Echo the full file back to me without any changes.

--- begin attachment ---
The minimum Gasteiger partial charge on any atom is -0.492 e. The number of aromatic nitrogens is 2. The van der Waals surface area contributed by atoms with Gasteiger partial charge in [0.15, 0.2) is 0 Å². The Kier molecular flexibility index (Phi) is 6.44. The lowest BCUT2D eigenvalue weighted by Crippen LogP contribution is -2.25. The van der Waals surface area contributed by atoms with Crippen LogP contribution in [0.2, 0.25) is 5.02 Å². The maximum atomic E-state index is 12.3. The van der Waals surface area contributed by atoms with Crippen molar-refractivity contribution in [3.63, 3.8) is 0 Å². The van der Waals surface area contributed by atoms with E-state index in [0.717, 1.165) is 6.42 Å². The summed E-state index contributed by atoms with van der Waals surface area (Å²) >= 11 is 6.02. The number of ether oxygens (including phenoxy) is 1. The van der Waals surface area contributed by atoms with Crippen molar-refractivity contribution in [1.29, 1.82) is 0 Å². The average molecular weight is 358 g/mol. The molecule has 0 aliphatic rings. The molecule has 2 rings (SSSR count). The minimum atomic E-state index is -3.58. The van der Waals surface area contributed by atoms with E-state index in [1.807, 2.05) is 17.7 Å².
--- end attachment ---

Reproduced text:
The minimum Gasteiger partial charge on any atom is -0.492 e. The number of aromatic nitrogens is 2. The van der Waals surface area contributed by atoms with Gasteiger partial charge in [0.15, 0.2) is 0 Å². The Kier molecular flexibility index (Phi) is 6.44. The lowest BCUT2D eigenvalue weighted by Crippen LogP contribution is -2.25. The van der Waals surface area contributed by atoms with Crippen LogP contribution in [0.2, 0.25) is 5.02 Å². The maximum atomic E-state index is 12.3. The van der Waals surface area contributed by atoms with Crippen molar-refractivity contribution in [3.63, 3.8) is 0 Å². The van der Waals surface area contributed by atoms with E-state index in [0.717, 1.165) is 6.42 Å². The summed E-state index contributed by atoms with van der Waals surface area (Å²) >= 11 is 6.02. The number of ether oxygens (including phenoxy) is 1. The van der Waals surface area contributed by atoms with Crippen molar-refractivity contribution in [1.29, 1.82) is 0 Å². The average molecular weight is 358 g/mol. The molecule has 0 aliphatic rings. The molecule has 2 rings (SSSR count). The minimum atomic E-state index is -3.58. The van der Waals surface area contributed by atoms with E-state index in [1.807, 2.05) is 17.7 Å².